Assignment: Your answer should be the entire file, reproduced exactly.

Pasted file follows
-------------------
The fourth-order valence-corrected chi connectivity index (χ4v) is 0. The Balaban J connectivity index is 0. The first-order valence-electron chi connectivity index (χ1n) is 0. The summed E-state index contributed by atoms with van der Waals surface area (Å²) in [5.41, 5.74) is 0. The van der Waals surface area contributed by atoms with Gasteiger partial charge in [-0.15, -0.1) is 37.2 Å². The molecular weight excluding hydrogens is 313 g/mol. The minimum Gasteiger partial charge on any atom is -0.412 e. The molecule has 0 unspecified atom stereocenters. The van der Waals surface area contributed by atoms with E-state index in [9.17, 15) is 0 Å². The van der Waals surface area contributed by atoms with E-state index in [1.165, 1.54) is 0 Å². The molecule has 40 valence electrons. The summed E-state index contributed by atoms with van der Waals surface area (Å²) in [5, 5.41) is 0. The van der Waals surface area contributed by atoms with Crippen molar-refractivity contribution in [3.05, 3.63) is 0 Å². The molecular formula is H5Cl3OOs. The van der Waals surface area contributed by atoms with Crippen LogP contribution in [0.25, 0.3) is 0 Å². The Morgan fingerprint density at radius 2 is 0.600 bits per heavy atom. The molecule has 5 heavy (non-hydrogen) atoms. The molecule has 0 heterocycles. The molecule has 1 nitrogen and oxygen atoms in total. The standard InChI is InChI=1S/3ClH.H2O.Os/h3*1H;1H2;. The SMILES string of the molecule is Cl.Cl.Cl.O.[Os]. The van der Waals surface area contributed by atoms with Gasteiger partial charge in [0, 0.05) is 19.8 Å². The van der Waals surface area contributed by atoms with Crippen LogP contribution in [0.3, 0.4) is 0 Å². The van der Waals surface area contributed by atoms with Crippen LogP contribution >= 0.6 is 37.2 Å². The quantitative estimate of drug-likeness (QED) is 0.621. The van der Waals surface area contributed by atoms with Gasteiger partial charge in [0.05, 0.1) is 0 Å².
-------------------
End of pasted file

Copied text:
The fourth-order valence-corrected chi connectivity index (χ4v) is 0. The Balaban J connectivity index is 0. The first-order valence-electron chi connectivity index (χ1n) is 0. The summed E-state index contributed by atoms with van der Waals surface area (Å²) in [5.41, 5.74) is 0. The van der Waals surface area contributed by atoms with Gasteiger partial charge in [-0.15, -0.1) is 37.2 Å². The molecular weight excluding hydrogens is 313 g/mol. The minimum Gasteiger partial charge on any atom is -0.412 e. The molecule has 0 unspecified atom stereocenters. The van der Waals surface area contributed by atoms with E-state index in [9.17, 15) is 0 Å². The van der Waals surface area contributed by atoms with E-state index in [1.165, 1.54) is 0 Å². The molecule has 40 valence electrons. The summed E-state index contributed by atoms with van der Waals surface area (Å²) in [5, 5.41) is 0. The van der Waals surface area contributed by atoms with Crippen molar-refractivity contribution in [3.05, 3.63) is 0 Å². The molecular formula is H5Cl3OOs. The van der Waals surface area contributed by atoms with Crippen LogP contribution in [0.25, 0.3) is 0 Å². The Morgan fingerprint density at radius 2 is 0.600 bits per heavy atom. The molecule has 5 heavy (non-hydrogen) atoms. The molecule has 0 heterocycles. The molecule has 1 nitrogen and oxygen atoms in total. The standard InChI is InChI=1S/3ClH.H2O.Os/h3*1H;1H2;. The SMILES string of the molecule is Cl.Cl.Cl.O.[Os]. The van der Waals surface area contributed by atoms with Gasteiger partial charge in [0, 0.05) is 19.8 Å². The van der Waals surface area contributed by atoms with Crippen LogP contribution in [0.3, 0.4) is 0 Å². The van der Waals surface area contributed by atoms with Crippen LogP contribution >= 0.6 is 37.2 Å². The quantitative estimate of drug-likeness (QED) is 0.621. The van der Waals surface area contributed by atoms with Gasteiger partial charge in [0.05, 0.1) is 0 Å².